School’s closed, but education continues
School may be out, but teachers are still teaching, and students are still learning.
To help slow the spread of the deadly coronavirus, schools across the nation have closed.
Granbury school district campuses are no exception, but teachers and students go online in a virtual classroom setting.
Oak Woods Elementary teacher Brandi Richeson painted the following picture:
On Monday morning teachers send a Skyward email, a Remind notification or a Dojo alert with that week’s lesson plan for their child’s grade level. (If there are multiple kids in different grade levels, they will all get an alert from their child’s teachers).
The parents then go in and check every subject, every day.
Students are given a hightech option (something that requires a computer) and a low-tech option (something that doesn’t require a computer) for the pupils to pick from each day.
They will do whatever assignment they choose, and if it’s high tech the teachers can see what they submit. If it’s a low-tech assignment they pick, parents can snapshot a picture of it and text it to the teacher for documentation that it’s completed.
This was if for some reason their technology device isn’t working or getting a connection, they will be given an opportunity to do something else.
Oak Woods has also been utilizing Flipgrid, which allows teachers or the kids to make videos. Some teachers went a step further and even had a video chat through Zoom with their kids so the kids were able to actually talk to their classmates too.
“My teaching partner and I have set it up to where we are going to chat with our kids once a week,” Richeson said. “Doing all of this, we don’t want there to be any stress on our parents as we know that they have jobs and other kids as well.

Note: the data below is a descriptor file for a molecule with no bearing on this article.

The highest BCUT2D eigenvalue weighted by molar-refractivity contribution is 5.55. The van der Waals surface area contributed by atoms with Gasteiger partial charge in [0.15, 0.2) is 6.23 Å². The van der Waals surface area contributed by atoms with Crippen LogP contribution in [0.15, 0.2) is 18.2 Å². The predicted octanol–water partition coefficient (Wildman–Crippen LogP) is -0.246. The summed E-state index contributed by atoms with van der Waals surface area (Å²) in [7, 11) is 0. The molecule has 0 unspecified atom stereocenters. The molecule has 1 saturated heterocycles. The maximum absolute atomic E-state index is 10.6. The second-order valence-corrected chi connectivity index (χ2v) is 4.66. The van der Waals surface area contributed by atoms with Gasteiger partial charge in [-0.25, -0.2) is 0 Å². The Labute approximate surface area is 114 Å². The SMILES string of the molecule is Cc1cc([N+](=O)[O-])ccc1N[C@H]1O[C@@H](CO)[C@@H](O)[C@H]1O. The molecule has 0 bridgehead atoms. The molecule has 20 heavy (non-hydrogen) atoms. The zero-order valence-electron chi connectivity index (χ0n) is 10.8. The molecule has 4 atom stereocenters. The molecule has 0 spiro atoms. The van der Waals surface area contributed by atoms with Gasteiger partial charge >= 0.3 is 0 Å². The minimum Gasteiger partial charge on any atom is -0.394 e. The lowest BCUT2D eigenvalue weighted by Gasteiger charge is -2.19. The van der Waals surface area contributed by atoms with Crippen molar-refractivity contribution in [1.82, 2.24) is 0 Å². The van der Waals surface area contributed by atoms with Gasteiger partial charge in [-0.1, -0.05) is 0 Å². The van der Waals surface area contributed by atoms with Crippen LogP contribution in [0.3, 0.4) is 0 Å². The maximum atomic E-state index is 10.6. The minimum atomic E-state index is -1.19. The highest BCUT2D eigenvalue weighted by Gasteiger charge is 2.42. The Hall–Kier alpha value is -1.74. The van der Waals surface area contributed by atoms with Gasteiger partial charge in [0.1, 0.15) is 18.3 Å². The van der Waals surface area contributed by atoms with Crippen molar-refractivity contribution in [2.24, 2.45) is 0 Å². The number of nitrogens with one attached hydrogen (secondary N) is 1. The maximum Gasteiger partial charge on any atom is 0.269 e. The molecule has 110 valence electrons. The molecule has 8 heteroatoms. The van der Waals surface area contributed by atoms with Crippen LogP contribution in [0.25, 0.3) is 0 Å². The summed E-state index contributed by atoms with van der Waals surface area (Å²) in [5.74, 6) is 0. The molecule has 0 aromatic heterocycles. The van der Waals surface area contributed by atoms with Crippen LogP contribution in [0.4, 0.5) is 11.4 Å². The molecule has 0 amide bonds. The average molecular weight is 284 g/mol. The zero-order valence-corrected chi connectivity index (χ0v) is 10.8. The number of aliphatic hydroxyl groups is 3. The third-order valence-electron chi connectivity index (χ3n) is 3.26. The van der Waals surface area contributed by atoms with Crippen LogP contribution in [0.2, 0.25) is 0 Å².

“Parents have already complimented us that the plans were easy to read and understand and their child was able to complete it on their own. These lesson plans are parent friendly, and I think they really appreciate being given something concrete instead of finding things on their own.”
GISD Superintendent Jeremy Glenn is optimistic about the new way of teaching and learning.
“I think in Granbury we’ve been ahead of the curve,” he said. “We’re trying to ramp up and encourage our staff to push out as much as they can so parents can have resources.”
Cars have lined up outside schools where parents receive new Chromebooks (computer laptops) for their children.
“Friday we handed out 1,800 Chromebooks, and we anticipate we’ll hand out close to 1,000 more today,” Glenn said Monday.
“This is our new normal,” Richeson said, “with the help of our technology department making sure we have as many technology resources possible, to curriculum who is making sure we are reviewing the TEKS (Texas Essential Knowledge and Skills) our kids need to know, to our principals making sure all their students have the technology they need to complete their online learning, to all the teachers who have created and are delivering lessons for our students each week.
“We are blessed in our district to have such good leaders and procedures in place to accommodate the needs of our students. We are making calls to parents each week, most of the time more than once. We want our children to know that nothing is going to stand in the way of ‘virtually’ loving on them while trying to get back into the groove of what is familiar to them.”
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